“In preaching the biblical text, the preacher explains how the Bible directs our thinking and living. This brings the task of expository preaching into direct confrontation with the postmodern worldview…we do not want to be told how to think or how to live…Every text demands a fundamental realignment of our basic worldview and way of life” (Mohler, 68).
Speaking of the importance of the meta-narrative of the Bible:
“Even more, the moralistic fables that many evangelicals hear from their pastors week in and week out will not evoke the kind of burning-in-the-heart awe that these two disciples experienced on the road to Emmaus. If we want our people to feel that kind of excitement about the gospel, then they need to hear and know the same sweeping story that Jesus unfolded to these two disciples” (Mohler, 95).
“The idea of the pastorate as a non-theological office is inconceivable in light of the New Testament” (Mohler, 106).
“We will be hard-pressed to define any activity as being more inherently theological than the preaching of God’s Word, for preaching is an exercise in the theological exposition of Scripture” (Mohler, 111).
Fav Two Chapters
Chapter 5: A Steward of Mysteries, The Preacher’s Authority and Purpose
Chapter 6: “Did Not Our Hearts Burn Within Us?”, Preaching the Bible’s Big Story
Read it if you preach!
I recently finished the audiobook version of Sex God by Rob Bell, and to be honest I tried to read it with especially discerning ears (not eyes in this case) while still trying to give Bell a fair listen. I’m weary of Rob Bell for a few reasons that I’ll list:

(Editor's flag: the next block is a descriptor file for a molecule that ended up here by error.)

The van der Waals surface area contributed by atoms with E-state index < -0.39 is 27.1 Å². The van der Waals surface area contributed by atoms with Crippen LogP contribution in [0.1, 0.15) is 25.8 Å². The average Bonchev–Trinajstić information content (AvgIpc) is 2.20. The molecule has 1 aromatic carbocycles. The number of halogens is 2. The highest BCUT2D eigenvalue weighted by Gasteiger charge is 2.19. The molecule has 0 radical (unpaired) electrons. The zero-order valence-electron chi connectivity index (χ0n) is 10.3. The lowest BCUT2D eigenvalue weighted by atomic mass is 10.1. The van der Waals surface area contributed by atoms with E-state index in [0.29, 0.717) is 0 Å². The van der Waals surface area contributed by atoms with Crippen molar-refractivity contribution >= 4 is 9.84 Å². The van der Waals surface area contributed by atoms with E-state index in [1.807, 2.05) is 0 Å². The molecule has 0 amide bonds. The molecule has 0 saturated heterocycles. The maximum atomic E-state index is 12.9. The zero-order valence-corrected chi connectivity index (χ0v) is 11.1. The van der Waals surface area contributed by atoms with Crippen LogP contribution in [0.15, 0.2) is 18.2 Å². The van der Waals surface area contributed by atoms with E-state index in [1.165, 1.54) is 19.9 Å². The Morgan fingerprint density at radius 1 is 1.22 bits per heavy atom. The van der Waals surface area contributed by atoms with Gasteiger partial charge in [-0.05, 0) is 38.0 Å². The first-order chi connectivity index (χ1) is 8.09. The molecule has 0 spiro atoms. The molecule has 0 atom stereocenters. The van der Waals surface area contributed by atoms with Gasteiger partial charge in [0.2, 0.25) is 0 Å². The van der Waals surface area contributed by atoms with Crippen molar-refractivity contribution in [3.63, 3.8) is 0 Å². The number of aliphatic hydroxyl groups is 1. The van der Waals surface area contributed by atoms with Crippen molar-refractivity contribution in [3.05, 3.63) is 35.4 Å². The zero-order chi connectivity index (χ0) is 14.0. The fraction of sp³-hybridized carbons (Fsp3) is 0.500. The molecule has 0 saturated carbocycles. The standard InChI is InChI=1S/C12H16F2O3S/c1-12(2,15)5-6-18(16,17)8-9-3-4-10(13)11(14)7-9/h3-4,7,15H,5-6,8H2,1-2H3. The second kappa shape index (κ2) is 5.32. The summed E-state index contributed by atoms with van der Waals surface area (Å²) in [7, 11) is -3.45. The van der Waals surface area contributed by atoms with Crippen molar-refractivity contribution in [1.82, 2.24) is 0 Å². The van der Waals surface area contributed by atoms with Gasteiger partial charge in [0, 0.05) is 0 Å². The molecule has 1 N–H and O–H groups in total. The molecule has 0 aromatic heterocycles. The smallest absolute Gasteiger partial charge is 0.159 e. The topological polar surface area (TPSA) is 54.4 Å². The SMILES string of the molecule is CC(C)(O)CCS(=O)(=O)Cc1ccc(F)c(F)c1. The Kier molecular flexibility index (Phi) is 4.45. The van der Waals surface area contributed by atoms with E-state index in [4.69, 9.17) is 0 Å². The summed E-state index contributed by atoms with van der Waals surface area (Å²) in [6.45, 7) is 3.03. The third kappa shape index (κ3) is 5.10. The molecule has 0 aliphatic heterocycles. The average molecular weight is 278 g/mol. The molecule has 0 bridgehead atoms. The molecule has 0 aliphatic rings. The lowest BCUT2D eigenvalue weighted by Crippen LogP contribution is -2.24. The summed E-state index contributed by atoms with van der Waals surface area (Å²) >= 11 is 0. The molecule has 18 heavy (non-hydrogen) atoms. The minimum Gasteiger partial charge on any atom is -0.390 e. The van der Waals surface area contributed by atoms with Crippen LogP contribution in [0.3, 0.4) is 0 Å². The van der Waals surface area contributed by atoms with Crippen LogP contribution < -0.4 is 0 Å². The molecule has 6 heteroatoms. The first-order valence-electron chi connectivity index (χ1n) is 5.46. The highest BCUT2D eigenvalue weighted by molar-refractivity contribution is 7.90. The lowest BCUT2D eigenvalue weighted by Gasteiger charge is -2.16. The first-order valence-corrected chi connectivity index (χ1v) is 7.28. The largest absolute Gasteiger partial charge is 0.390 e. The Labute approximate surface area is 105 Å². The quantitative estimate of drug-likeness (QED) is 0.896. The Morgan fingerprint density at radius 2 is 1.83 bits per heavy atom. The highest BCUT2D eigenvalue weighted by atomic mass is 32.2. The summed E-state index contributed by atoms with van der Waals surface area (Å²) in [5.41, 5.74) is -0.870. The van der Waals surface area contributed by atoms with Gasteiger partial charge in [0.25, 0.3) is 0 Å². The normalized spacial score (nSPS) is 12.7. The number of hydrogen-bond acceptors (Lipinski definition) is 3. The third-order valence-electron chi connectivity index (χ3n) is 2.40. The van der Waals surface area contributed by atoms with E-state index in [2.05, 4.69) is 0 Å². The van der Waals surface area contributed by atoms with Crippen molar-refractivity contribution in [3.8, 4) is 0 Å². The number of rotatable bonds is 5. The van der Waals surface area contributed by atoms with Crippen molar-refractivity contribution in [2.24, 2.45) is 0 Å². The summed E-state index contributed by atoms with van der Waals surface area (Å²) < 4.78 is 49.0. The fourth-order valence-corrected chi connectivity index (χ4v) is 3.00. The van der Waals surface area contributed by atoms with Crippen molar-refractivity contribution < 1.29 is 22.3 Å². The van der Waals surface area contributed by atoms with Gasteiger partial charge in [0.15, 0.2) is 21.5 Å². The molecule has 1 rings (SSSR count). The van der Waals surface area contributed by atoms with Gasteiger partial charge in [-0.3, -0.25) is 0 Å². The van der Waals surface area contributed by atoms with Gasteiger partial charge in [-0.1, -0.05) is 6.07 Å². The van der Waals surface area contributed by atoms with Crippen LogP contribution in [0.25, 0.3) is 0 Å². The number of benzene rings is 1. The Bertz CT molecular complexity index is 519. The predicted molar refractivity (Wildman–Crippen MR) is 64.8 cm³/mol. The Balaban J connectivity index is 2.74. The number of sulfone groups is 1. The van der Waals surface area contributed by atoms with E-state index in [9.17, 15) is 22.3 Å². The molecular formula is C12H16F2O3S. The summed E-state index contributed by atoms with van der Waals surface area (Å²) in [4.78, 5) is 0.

1) He has had a known open-theist, Greg Boyd, preach at his church.
2) He has acknowledged Brian McLaren as an influence.
3) Mark Driscoll has cited several disturbing facts about Bell’s theology.
None the less, I feel it’s important to stay somewhat abreast of current issues and popular teachers such as Bell because, like it or not, they are influencing many people.
I want to say that there are many parts of Sex God that are really well stated, and honestly the book contains some important Biblical teachings that many Christians could benefit from hearing. However, I cannot recommend this book because I believe it is flawed in some rather dangerous ways. Here are a few concerns I have:
1) In chapter 1, Bell defines heaven and hell rather peculiarly. He says heaven is “not a fixed, unchanging, geographical location somewhere other than this world. Heaven is the realm where things are as God intends them to be…(heaven) can be anywhere, anytime, with anybody. (minute 16).” And hell he defines as “a realm where things are not as God wants them to be, where things aren’t according to God’s will, where people aren’t treated as fully human (minute 17).” While I have questions about both these definitions (and questions about relating these specific definitions of heaven and hell to the meaning of Jesus words in Matt 5:27-30), I’m most concerned that “hell” in Bell’s definition nowhere mentions God’s punishment of evildoers. While I’ll grant that “hell” in the English language has a wide semantic range, and that Bell’s definition fits perfectly within that semantic range, it is downright misleading to simply define “hell” in a Biblical since as anything less than a place of God’s punishment that is justly deserved. In fact we all deserve punishment in hell, but thankfully God has redeemed all who will call on His name. I find Bell’s definition of heaven and hell convenient for his subject matter, but an obvious oversimplification. In fact, in my observation, Bell often oversimplifies theological teachings when he preaches.